"I came across your profile and think that the work you've done helping Syrian refugees and your extensive technical background could be a great fit for our new initiative," Bowman wrote.
Abdul Razzak said he thought the proposal was a bit odd, but he eventually agreed to meet the man at Toronto's swanky Shangri-La Hotel on the morning of Dec. 18.
The conversation got weird very quickly, Abdul Razzak said.
Instead of talking about refugees, Abdul Razzak said, Bowman grilled him about his work for Citizen Lab and its investigations into the use of NSO's software. Abdul Razzak said Bowman appeared to be reading off cue cards, asking him if he was earning enough money and throwing out pointed questions about Israel, the war in Syria and Abdul Razzak's religiosity.
"Do you pray?" Abdul Razzak recalled Bowman asking. "Why do you write only about NSO?" ''Do you write about it because it's an Israeli company?" ''Do you hate Israel?"
Abdul Razzak said he emerged from the meeting feeling shaken. He alerted his Citizen Lab colleagues, who quickly determined that the breakfast get-together had been a ruse. Bowman's supposed Madrid-based company, FlameTech, had no web presence beyond a LinkedIn page, a handful of social media profiles and an entry in the business information platform Crunchbase. A reverse image search revealed that the profile picture of the man listed as FlameTech's chief executive, Mauricio Alonso, was a stock photograph.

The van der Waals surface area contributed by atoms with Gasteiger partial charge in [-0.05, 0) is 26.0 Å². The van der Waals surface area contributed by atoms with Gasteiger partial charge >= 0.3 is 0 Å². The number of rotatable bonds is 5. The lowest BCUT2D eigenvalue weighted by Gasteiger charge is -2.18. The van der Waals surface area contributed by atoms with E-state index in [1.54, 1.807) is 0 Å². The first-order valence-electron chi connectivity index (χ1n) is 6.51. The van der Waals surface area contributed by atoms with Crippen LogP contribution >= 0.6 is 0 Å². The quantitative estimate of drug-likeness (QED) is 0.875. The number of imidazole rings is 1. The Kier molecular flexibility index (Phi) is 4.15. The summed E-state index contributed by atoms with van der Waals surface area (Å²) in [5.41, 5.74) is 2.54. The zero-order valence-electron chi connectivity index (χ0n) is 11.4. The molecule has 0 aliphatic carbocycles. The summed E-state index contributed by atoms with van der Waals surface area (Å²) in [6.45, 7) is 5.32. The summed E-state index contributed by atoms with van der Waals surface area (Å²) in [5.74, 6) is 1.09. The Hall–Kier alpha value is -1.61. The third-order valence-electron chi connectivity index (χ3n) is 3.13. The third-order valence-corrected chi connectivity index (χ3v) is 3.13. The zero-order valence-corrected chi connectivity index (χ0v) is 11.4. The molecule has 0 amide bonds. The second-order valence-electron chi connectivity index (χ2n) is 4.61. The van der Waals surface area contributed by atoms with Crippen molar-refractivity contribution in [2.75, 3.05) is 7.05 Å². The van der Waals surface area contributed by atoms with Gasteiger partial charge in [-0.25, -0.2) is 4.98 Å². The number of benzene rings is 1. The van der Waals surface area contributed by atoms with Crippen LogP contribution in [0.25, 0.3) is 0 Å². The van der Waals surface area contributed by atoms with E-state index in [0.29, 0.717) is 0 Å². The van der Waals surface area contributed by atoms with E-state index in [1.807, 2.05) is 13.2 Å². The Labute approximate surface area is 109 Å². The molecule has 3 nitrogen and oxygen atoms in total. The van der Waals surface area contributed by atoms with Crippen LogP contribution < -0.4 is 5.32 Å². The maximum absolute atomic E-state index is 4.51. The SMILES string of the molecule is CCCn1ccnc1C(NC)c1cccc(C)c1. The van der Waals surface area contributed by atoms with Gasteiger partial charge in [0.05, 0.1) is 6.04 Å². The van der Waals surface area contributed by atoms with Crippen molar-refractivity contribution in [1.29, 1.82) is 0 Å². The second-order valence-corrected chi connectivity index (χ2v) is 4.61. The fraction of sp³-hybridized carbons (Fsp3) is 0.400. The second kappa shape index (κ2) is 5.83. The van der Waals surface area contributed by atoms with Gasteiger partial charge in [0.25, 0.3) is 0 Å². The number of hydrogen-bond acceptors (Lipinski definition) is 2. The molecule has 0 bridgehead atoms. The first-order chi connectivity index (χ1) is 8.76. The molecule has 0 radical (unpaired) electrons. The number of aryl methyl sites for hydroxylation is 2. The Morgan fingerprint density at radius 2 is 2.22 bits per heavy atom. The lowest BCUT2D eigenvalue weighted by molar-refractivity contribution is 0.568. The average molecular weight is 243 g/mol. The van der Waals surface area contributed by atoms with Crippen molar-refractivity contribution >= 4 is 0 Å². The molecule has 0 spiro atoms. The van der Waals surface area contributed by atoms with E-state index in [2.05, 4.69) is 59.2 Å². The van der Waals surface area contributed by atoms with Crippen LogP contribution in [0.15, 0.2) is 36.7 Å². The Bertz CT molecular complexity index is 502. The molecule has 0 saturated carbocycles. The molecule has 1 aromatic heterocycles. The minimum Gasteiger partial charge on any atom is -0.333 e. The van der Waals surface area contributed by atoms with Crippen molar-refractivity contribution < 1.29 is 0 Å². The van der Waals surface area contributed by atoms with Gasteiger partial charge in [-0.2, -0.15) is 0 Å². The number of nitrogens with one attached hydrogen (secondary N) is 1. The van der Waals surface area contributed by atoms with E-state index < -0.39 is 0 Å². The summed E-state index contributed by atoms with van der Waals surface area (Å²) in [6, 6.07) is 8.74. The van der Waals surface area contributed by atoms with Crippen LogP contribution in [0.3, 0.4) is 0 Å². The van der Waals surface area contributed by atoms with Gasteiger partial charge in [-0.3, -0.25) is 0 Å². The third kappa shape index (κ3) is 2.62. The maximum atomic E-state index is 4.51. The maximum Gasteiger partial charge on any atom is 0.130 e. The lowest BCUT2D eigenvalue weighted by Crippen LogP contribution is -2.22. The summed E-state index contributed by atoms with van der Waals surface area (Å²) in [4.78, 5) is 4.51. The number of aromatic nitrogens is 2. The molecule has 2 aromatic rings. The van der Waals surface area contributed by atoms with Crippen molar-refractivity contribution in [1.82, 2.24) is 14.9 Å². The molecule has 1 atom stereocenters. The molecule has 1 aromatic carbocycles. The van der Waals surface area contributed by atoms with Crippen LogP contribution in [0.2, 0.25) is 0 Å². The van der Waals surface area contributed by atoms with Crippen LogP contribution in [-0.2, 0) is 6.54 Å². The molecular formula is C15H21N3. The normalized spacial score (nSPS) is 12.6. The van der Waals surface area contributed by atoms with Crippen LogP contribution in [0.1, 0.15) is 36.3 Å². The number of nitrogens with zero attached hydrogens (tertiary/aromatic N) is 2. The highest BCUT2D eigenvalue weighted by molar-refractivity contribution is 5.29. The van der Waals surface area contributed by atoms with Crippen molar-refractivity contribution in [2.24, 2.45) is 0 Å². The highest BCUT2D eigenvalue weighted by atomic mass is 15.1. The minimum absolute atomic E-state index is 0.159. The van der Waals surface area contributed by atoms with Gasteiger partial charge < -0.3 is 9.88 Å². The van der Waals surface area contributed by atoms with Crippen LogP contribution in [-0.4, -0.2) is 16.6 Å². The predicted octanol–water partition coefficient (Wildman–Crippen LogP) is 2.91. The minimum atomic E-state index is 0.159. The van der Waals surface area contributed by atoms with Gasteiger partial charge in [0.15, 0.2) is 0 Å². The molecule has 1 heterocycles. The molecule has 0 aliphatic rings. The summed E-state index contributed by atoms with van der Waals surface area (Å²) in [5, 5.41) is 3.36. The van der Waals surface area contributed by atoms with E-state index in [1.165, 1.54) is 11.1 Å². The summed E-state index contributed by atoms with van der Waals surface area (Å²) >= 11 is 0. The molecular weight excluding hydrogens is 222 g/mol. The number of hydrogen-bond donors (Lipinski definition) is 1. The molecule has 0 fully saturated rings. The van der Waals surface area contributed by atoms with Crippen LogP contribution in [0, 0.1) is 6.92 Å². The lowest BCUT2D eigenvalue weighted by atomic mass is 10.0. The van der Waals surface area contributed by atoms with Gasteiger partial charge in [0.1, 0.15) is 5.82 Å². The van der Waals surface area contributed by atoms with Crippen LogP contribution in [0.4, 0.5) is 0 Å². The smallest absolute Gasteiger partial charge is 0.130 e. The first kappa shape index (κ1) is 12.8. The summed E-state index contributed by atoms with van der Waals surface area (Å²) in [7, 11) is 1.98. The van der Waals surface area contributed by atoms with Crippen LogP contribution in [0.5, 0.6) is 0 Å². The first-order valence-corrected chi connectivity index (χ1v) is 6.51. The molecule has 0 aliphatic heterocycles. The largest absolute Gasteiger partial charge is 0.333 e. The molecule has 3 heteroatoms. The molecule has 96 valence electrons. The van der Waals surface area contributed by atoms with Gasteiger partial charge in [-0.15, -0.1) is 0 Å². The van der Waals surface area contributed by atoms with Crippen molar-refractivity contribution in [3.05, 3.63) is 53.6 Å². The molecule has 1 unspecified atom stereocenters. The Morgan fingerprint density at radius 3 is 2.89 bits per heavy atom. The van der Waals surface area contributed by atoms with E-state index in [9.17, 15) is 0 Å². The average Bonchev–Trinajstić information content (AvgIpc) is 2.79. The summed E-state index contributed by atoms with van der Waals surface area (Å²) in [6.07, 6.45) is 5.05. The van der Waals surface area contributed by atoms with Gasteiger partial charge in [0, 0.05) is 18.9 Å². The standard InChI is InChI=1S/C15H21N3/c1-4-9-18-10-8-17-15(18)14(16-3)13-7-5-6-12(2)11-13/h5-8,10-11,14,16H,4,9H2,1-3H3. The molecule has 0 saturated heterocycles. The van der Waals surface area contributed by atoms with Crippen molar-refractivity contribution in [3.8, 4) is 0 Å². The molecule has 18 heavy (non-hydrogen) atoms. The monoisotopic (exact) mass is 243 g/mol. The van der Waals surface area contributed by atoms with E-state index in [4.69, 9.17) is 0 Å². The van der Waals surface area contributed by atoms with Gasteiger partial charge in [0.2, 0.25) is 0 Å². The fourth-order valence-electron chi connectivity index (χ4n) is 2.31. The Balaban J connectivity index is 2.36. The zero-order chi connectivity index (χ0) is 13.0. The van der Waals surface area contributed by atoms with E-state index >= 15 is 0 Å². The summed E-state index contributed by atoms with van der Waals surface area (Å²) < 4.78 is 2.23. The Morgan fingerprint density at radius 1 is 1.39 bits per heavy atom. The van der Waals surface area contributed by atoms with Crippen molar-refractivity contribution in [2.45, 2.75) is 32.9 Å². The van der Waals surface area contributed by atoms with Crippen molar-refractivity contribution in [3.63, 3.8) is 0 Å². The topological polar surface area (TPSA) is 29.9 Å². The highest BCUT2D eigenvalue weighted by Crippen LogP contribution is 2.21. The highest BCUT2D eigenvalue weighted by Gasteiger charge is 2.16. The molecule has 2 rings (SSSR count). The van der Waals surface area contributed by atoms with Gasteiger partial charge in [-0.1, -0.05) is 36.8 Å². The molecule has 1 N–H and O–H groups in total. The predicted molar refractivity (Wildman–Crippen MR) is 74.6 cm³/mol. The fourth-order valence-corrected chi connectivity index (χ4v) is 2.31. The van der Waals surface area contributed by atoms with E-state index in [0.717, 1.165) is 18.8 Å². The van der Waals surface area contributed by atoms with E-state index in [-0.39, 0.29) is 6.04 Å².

"My immediate gut feeling was: 'This is a fake,'" said John Scott-Railton, one of Abdul Razzak's colleagues.
Scott-Railton flagged the incident to the AP, which confirmed that FlameTech was a digital facade.
Searches of the Orbis database of corporate records, which has data on some 300 million global companies, turned up no evidence of a Spanish firm called FlameTech or Flame Tech or any company anywhere in the world matching its description. Similarly, the AP found no record of FlameTech in Madrid's official registry or of a Gary Bowman in the city's telephone listings. An Orbis search for Alonso, the supposed chief executive, also drew a blank. When an AP reporter visited Madrid's Crystal Tower high-rise, where FlameTech claimed to have 250 sq. meters (2,700 sq. feet) of office space, he could find no trace of the firm and calls to the number listed on its website went unanswered.